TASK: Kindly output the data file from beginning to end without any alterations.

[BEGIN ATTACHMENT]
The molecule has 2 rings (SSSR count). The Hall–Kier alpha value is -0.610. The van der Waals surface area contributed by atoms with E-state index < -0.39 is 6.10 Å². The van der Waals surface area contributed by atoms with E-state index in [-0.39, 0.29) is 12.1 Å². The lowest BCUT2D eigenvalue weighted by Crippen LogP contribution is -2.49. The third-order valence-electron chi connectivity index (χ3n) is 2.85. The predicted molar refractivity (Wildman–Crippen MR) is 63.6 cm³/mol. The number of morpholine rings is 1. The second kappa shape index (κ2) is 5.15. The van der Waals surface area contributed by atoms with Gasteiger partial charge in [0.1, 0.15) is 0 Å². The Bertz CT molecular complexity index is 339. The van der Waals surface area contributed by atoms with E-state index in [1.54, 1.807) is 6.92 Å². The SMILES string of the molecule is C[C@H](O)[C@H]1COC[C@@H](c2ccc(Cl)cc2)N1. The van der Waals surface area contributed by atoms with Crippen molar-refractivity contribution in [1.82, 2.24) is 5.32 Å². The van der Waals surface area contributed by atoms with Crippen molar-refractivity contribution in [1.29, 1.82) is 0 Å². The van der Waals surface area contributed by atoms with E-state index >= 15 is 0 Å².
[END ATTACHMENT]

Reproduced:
The molecule has 2 rings (SSSR count). The Hall–Kier alpha value is -0.610. The van der Waals surface area contributed by atoms with E-state index < -0.39 is 6.10 Å². The van der Waals surface area contributed by atoms with E-state index in [-0.39, 0.29) is 12.1 Å². The lowest BCUT2D eigenvalue weighted by Crippen LogP contribution is -2.49. The third-order valence-electron chi connectivity index (χ3n) is 2.85. The predicted molar refractivity (Wildman–Crippen MR) is 63.6 cm³/mol. The number of morpholine rings is 1. The second kappa shape index (κ2) is 5.15. The van der Waals surface area contributed by atoms with Gasteiger partial charge in [0.1, 0.15) is 0 Å². The Bertz CT molecular complexity index is 339. The van der Waals surface area contributed by atoms with E-state index in [1.54, 1.807) is 6.92 Å². The SMILES string of the molecule is C[C@H](O)[C@H]1COC[C@@H](c2ccc(Cl)cc2)N1. The van der Waals surface area contributed by atoms with Crippen molar-refractivity contribution in [1.82, 2.24) is 5.32 Å². The van der Waals surface area contributed by atoms with Crippen molar-refractivity contribution in [1.29, 1.82) is 0 Å². The van der Waals surface area contributed by atoms with E-state index >= 15 is 0 Å².